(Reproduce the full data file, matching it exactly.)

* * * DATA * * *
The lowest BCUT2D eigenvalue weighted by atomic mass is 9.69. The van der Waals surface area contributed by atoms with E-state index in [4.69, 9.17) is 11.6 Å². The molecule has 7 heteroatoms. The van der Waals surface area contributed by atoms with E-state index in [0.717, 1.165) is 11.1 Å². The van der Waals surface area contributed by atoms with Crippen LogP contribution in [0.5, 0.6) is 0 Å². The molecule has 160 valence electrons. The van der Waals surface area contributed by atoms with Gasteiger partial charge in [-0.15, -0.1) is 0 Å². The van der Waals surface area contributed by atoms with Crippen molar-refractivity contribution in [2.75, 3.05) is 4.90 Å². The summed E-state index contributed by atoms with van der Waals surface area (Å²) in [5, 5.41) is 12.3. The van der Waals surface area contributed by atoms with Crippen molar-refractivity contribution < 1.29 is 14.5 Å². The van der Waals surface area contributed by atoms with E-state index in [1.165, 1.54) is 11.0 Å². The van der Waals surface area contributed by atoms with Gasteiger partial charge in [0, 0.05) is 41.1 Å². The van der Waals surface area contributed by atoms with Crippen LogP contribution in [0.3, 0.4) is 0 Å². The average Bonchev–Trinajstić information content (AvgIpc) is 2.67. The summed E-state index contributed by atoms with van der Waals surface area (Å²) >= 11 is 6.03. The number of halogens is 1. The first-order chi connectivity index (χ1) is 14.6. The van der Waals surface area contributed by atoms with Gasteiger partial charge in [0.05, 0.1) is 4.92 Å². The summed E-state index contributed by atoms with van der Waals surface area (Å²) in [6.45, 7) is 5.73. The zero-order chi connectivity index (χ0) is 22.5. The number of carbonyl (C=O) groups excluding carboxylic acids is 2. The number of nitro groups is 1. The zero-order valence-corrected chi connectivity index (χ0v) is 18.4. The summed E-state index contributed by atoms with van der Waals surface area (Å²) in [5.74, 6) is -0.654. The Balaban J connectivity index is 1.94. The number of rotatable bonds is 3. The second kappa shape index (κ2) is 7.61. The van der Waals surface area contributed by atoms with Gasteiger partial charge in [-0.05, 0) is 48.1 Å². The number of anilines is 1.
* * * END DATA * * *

The lowest BCUT2D eigenvalue weighted by atomic mass is 9.69. The van der Waals surface area contributed by atoms with E-state index in [4.69, 9.17) is 11.6 Å². The molecule has 7 heteroatoms. The van der Waals surface area contributed by atoms with E-state index in [0.717, 1.165) is 11.1 Å². The van der Waals surface area contributed by atoms with Crippen LogP contribution in [0.5, 0.6) is 0 Å². The molecule has 160 valence electrons. The van der Waals surface area contributed by atoms with Gasteiger partial charge in [-0.15, -0.1) is 0 Å². The van der Waals surface area contributed by atoms with Crippen molar-refractivity contribution in [2.75, 3.05) is 4.90 Å². The summed E-state index contributed by atoms with van der Waals surface area (Å²) in [5, 5.41) is 12.3. The van der Waals surface area contributed by atoms with Crippen molar-refractivity contribution < 1.29 is 14.5 Å². The van der Waals surface area contributed by atoms with E-state index in [1.165, 1.54) is 11.0 Å². The van der Waals surface area contributed by atoms with Gasteiger partial charge in [0, 0.05) is 41.1 Å². The van der Waals surface area contributed by atoms with Crippen LogP contribution in [0.3, 0.4) is 0 Å². The average Bonchev–Trinajstić information content (AvgIpc) is 2.67. The summed E-state index contributed by atoms with van der Waals surface area (Å²) >= 11 is 6.03. The number of halogens is 1. The first-order chi connectivity index (χ1) is 14.6. The van der Waals surface area contributed by atoms with Gasteiger partial charge in [0.05, 0.1) is 4.92 Å². The summed E-state index contributed by atoms with van der Waals surface area (Å²) in [6.45, 7) is 5.73. The zero-order chi connectivity index (χ0) is 22.5. The number of carbonyl (C=O) groups excluding carboxylic acids is 2. The number of nitro groups is 1. The zero-order valence-corrected chi connectivity index (χ0v) is 18.4. The summed E-state index contributed by atoms with van der Waals surface area (Å²) in [5.74, 6) is -0.654. The Balaban J connectivity index is 1.94. The number of rotatable bonds is 3. The second kappa shape index (κ2) is 7.61. The van der Waals surface area contributed by atoms with Gasteiger partial charge in [-0.05, 0) is 48.1 Å². The number of anilines is 1.